Uncap It, and Smell It

When you uncap this beer, pour it, consider it, and something will very quickly intrigue you. That is its aroma.

Without our sense of smell, what we approach and taste would be very bland and monotonous, and effectively very simplistic. In my opinion, to smell a beer activates a process of analysis rapidly succeeded by a synthetic experience. A synthesis that has already calibrated our opinion.

We already have an excellent idea about the chemical reactions from the malt (bready, nutty, burnt, chocolate, roasty, etc.), from the hop (precisely its bittering properties, and its distinct personality) and from the yeast (although we consider that its character is less noticeable below 7% ABV, and what we have here is at 5.3%).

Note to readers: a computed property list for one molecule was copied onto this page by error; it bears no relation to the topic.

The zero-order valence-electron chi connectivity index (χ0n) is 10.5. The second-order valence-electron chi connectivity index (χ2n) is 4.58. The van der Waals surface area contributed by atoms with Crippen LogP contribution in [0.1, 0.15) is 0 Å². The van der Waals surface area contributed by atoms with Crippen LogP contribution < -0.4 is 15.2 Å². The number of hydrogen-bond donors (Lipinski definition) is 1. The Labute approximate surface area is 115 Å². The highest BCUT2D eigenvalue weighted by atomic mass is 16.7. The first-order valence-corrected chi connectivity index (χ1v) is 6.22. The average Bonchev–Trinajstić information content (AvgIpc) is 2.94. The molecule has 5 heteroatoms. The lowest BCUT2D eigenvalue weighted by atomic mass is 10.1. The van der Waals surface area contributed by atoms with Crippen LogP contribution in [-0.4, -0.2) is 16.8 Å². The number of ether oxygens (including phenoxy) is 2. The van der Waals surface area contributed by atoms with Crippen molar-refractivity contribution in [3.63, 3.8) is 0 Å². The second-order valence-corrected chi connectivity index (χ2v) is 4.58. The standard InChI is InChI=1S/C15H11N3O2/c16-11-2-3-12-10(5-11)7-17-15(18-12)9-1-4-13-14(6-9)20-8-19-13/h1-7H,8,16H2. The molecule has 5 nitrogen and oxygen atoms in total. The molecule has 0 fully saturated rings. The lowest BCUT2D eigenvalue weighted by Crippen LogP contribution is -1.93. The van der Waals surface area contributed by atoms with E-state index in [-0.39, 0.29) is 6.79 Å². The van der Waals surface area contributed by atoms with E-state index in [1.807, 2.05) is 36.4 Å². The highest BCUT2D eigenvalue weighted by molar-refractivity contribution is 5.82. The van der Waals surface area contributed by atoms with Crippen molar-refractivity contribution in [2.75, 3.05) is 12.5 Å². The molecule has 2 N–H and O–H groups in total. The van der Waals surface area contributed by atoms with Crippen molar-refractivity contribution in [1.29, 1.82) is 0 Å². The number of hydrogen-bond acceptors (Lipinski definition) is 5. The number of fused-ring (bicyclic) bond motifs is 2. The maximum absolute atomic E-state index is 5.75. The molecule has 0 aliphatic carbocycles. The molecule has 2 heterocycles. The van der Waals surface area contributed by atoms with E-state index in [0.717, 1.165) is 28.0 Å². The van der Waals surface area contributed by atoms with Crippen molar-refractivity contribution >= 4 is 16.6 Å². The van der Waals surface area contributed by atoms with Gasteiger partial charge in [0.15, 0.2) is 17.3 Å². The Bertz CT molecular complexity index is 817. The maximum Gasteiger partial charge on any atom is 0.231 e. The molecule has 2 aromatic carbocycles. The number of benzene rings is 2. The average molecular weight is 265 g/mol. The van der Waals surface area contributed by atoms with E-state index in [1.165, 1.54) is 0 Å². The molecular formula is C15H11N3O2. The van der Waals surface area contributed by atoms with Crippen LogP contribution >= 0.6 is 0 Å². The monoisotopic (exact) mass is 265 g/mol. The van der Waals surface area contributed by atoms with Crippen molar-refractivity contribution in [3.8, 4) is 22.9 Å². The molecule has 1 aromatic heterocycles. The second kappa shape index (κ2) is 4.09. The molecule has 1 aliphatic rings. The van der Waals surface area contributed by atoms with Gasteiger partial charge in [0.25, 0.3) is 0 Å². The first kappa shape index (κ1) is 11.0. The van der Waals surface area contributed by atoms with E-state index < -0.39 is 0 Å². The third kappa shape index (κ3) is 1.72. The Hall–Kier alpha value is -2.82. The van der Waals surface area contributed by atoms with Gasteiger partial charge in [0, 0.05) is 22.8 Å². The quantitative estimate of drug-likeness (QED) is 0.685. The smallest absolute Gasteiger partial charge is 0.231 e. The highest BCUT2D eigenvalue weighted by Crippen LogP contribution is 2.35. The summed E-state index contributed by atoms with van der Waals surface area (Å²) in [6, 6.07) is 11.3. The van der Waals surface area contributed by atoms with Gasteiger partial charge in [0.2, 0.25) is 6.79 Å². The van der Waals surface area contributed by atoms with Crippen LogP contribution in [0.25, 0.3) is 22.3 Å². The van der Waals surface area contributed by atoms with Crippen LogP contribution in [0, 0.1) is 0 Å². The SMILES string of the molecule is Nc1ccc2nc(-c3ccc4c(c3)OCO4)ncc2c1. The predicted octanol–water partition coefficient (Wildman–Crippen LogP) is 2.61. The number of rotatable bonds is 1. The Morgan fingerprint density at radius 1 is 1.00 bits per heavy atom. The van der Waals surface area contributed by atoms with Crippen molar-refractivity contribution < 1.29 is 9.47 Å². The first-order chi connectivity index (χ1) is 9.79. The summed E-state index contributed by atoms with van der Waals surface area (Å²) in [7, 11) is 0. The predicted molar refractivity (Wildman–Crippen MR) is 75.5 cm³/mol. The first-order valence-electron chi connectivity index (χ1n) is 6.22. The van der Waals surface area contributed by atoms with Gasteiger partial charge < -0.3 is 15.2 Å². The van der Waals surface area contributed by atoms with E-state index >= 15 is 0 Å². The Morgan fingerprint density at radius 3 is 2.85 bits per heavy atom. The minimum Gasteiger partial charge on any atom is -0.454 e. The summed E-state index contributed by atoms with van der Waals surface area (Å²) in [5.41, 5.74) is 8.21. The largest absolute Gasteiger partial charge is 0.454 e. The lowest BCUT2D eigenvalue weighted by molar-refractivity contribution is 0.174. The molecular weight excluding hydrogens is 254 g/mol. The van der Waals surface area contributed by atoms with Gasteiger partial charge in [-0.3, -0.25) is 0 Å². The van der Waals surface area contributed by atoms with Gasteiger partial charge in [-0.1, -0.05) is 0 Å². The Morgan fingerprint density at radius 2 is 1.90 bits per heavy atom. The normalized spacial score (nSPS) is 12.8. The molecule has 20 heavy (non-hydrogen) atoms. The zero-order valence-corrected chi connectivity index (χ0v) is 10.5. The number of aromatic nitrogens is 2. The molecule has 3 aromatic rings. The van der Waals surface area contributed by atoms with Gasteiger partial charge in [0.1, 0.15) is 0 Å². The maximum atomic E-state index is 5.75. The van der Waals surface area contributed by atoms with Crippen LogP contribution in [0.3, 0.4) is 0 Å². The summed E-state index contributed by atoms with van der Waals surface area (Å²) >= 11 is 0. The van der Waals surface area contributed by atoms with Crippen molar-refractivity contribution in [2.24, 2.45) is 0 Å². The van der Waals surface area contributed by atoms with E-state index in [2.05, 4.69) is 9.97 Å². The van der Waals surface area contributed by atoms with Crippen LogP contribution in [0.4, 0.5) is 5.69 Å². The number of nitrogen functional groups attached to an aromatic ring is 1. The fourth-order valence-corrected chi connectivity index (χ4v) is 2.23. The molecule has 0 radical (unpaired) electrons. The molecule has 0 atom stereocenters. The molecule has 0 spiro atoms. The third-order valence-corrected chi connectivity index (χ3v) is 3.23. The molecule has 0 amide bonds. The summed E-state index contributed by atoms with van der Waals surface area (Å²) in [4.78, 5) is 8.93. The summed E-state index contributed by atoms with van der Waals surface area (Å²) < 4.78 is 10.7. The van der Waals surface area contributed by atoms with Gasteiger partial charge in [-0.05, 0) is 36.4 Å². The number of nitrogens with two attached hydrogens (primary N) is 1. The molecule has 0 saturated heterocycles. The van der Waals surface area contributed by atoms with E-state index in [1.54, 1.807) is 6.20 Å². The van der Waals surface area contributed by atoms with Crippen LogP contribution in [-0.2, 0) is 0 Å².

This American amber ale produced by Rogue Ales (Ashland, Oregon, USA), founded in 1988 by Jack Joyce, Rob Strasser, and Bob Woodell, exudes a fantastic nose — slightly vegetal, peppery, and even a bit soapy. But above all the aroma is profoundly malty: vanilla, caramel, bread, nougat.

At this stage, even before the first sip, we have a pretty precise idea of what this bottle is capable of. In this case, a (deeply American) version of the Irish red ale style, with its low hop aroma (but not afraid of it!) and roasted grain (toffee) flavour. An easy-drinking (refreshing) ale, smooth and balanced, with a clean (and generous) finish.

I wish you a nice aromatic experience…